Online Program

A novel approach to jewish reproductive carrier screening

Sunday, November 3, 2013

Patricia Page, MS, CGC, Department of Human Genetics, Emory University, Decatur, GA
Karen Grinzaid, MS, CGC, Department of Human Genetics, Emory University, Decatur, GA
Individuals of Ashkenazi Jewish descent are at an increased risk for 19 recessively inherited conditions, with 1 in 5 Ashkenazi Jews being a carrier for at least one of these disease genes. Carrier couples have a 25% risk for an affected child in each of their pregnancies. Carrier screening and use of this information for reproductive planning can reduce the number of children born with these devastating diseases. Despite the benefits, population-based preconception screening is not readily available in the United States, especially for expanded carrier screening. Unfortunately, public knowledge of the risk for Jewish genetic diseases is limited. In July of 2012, Emory University, in partnership with the Marcus Foundation, commissioned Klein and Partners to conduct interviews of 1411 Jewish adults of reproductive age. The results showed that only 24% of those interviewed knew of their risk and had been screened for any conditions. The majority only had knowledge of their risk for Tay Sachs. Forty-one percent (41%) were not aware at all. Traditional face to face genetic counseling and testing during a physician visit or community screening is not leading to optimal population screening, and new models are needed. Web-based education and the development of saliva-based assays offer a potential solution. The presenter will report on efforts towards creation of an At Home Carrier Screening Program to serve the Jewish population in the United States, and provide an update on the status of program implementation, which is tentatively slated for the summer of 2013.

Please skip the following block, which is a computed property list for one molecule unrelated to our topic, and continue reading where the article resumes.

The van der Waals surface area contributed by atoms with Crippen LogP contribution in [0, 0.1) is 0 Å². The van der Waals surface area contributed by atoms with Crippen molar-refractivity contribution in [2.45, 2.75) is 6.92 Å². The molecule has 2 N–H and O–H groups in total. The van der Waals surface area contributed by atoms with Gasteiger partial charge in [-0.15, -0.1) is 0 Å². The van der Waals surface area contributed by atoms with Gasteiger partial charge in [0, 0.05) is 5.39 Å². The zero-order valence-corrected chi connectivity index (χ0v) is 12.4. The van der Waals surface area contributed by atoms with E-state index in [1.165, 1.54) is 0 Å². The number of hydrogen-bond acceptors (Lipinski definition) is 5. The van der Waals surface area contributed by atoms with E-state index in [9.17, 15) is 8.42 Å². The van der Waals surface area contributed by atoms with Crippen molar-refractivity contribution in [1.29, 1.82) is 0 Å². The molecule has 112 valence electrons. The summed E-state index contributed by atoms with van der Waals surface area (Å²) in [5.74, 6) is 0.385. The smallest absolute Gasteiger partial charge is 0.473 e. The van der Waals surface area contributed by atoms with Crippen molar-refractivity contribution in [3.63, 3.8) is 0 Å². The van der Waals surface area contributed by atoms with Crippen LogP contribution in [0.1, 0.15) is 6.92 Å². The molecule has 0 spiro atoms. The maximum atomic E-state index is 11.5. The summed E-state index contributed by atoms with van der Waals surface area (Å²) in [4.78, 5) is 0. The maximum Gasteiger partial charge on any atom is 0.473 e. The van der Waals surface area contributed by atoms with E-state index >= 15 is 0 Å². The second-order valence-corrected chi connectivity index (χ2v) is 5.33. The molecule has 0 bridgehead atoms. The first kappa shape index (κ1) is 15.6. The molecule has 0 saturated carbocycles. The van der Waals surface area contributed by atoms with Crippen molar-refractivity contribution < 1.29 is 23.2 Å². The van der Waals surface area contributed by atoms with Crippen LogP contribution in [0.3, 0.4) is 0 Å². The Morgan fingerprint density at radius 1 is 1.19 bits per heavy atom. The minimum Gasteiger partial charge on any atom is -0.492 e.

Learning Areas:

Assessment of individual and community needs for health education
Implementation of health education strategies, interventions and programs
Planning of health education strategies, interventions, and programs

Learning Objectives:
Discuss the current state of awareness of risk for Jewish Genetic Diseases. Describe efforts to create an At Home Carrier Screening Program.

Keyword(s): Access and Services, Birth Outcomes

Presenting author's disclosure statement:

Qualified on the content I am responsible for because: I am a board-certified genetic counselor who is a faculty member at Emory University who has been a co-leader on the project to be presented.
Any relevant financial relationships? No

I agree to comply with the American Public Health Association Conflict of Interest and Commercial Support Guidelines, and to disclose to the participants any off-label or experimental uses of a commercial product or service discussed in my presentation.